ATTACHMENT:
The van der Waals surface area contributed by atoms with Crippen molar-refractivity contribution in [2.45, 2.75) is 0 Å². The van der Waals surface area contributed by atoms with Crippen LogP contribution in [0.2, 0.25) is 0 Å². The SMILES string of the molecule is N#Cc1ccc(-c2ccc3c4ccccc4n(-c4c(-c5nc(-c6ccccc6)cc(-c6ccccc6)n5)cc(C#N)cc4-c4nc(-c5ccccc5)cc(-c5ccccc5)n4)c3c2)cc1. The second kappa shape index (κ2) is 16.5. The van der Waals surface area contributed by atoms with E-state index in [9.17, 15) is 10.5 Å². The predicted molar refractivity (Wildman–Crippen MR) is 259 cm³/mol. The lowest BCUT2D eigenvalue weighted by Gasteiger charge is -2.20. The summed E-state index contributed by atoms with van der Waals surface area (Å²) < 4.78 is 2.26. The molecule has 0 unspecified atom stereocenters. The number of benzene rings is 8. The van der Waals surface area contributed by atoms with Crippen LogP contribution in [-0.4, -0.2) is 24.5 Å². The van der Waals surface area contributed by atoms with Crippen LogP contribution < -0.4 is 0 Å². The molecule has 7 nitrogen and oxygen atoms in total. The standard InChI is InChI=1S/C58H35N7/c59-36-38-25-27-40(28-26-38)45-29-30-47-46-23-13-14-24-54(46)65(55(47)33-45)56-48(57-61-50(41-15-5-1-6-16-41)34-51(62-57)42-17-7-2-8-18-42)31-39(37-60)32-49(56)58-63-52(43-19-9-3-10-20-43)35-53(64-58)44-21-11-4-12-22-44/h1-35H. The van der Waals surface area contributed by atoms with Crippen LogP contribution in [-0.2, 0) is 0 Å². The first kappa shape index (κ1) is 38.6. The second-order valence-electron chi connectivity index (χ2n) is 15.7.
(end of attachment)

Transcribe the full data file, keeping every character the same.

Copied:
The van der Waals surface area contributed by atoms with Crippen molar-refractivity contribution in [2.45, 2.75) is 0 Å². The van der Waals surface area contributed by atoms with Crippen LogP contribution in [0.2, 0.25) is 0 Å². The SMILES string of the molecule is N#Cc1ccc(-c2ccc3c4ccccc4n(-c4c(-c5nc(-c6ccccc6)cc(-c6ccccc6)n5)cc(C#N)cc4-c4nc(-c5ccccc5)cc(-c5ccccc5)n4)c3c2)cc1. The second kappa shape index (κ2) is 16.5. The van der Waals surface area contributed by atoms with E-state index in [9.17, 15) is 10.5 Å². The predicted molar refractivity (Wildman–Crippen MR) is 259 cm³/mol. The lowest BCUT2D eigenvalue weighted by Gasteiger charge is -2.20. The summed E-state index contributed by atoms with van der Waals surface area (Å²) < 4.78 is 2.26. The molecule has 0 unspecified atom stereocenters. The number of benzene rings is 8. The van der Waals surface area contributed by atoms with Crippen LogP contribution in [-0.4, -0.2) is 24.5 Å². The van der Waals surface area contributed by atoms with Crippen LogP contribution < -0.4 is 0 Å². The molecule has 7 nitrogen and oxygen atoms in total. The standard InChI is InChI=1S/C58H35N7/c59-36-38-25-27-40(28-26-38)45-29-30-47-46-23-13-14-24-54(46)65(55(47)33-45)56-48(57-61-50(41-15-5-1-6-16-41)34-51(62-57)42-17-7-2-8-18-42)31-39(37-60)32-49(56)58-63-52(43-19-9-3-10-20-43)35-53(64-58)44-21-11-4-12-22-44/h1-35H. The van der Waals surface area contributed by atoms with Crippen LogP contribution in [-0.2, 0) is 0 Å². The first kappa shape index (κ1) is 38.6. The second-order valence-electron chi connectivity index (χ2n) is 15.7.